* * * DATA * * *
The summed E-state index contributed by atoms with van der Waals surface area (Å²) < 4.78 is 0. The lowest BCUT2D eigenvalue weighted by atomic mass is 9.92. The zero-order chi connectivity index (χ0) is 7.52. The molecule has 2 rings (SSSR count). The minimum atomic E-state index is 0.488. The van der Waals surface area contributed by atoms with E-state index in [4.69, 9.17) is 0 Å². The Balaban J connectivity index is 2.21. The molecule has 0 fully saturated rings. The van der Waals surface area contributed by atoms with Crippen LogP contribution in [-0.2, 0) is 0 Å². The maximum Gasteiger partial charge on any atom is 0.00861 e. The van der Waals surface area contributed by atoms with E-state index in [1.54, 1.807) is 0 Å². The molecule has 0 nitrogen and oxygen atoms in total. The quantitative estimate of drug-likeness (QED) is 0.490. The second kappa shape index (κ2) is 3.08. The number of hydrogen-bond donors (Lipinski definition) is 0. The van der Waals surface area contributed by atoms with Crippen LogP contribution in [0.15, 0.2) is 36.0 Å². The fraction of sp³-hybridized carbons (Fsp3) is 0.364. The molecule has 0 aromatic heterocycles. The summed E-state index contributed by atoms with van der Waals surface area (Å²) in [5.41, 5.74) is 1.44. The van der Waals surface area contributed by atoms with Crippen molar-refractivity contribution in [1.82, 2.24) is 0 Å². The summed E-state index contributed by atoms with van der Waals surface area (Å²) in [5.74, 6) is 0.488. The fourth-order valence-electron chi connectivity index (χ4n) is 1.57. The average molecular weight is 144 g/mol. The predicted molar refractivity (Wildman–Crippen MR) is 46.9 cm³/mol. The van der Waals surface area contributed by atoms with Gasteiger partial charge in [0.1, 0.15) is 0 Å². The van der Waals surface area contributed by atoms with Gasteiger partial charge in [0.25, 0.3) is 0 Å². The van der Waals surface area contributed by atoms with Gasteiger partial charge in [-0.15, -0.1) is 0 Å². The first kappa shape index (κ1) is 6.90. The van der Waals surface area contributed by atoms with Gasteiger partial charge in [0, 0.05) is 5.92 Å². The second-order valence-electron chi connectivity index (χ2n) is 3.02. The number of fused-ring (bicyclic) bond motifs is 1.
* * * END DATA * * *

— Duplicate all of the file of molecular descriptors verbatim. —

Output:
The summed E-state index contributed by atoms with van der Waals surface area (Å²) < 4.78 is 0. The lowest BCUT2D eigenvalue weighted by atomic mass is 9.92. The zero-order chi connectivity index (χ0) is 7.52. The molecule has 2 rings (SSSR count). The minimum atomic E-state index is 0.488. The van der Waals surface area contributed by atoms with E-state index in [4.69, 9.17) is 0 Å². The Balaban J connectivity index is 2.21. The molecule has 0 fully saturated rings. The van der Waals surface area contributed by atoms with Crippen LogP contribution in [-0.2, 0) is 0 Å². The maximum Gasteiger partial charge on any atom is 0.00861 e. The van der Waals surface area contributed by atoms with E-state index in [1.54, 1.807) is 0 Å². The molecule has 0 nitrogen and oxygen atoms in total. The quantitative estimate of drug-likeness (QED) is 0.490. The second kappa shape index (κ2) is 3.08. The number of hydrogen-bond donors (Lipinski definition) is 0. The van der Waals surface area contributed by atoms with Crippen LogP contribution in [0.15, 0.2) is 36.0 Å². The fraction of sp³-hybridized carbons (Fsp3) is 0.364. The molecule has 0 aromatic heterocycles. The summed E-state index contributed by atoms with van der Waals surface area (Å²) in [5.41, 5.74) is 1.44. The van der Waals surface area contributed by atoms with Crippen molar-refractivity contribution in [1.82, 2.24) is 0 Å². The summed E-state index contributed by atoms with van der Waals surface area (Å²) in [5.74, 6) is 0.488. The fourth-order valence-electron chi connectivity index (χ4n) is 1.57. The average molecular weight is 144 g/mol. The predicted molar refractivity (Wildman–Crippen MR) is 46.9 cm³/mol. The van der Waals surface area contributed by atoms with Gasteiger partial charge in [0.1, 0.15) is 0 Å². The van der Waals surface area contributed by atoms with Gasteiger partial charge in [0.25, 0.3) is 0 Å². The van der Waals surface area contributed by atoms with Gasteiger partial charge in [-0.15, -0.1) is 0 Å². The first kappa shape index (κ1) is 6.90. The van der Waals surface area contributed by atoms with Gasteiger partial charge in [0, 0.05) is 5.92 Å². The second-order valence-electron chi connectivity index (χ2n) is 3.02. The number of fused-ring (bicyclic) bond motifs is 1.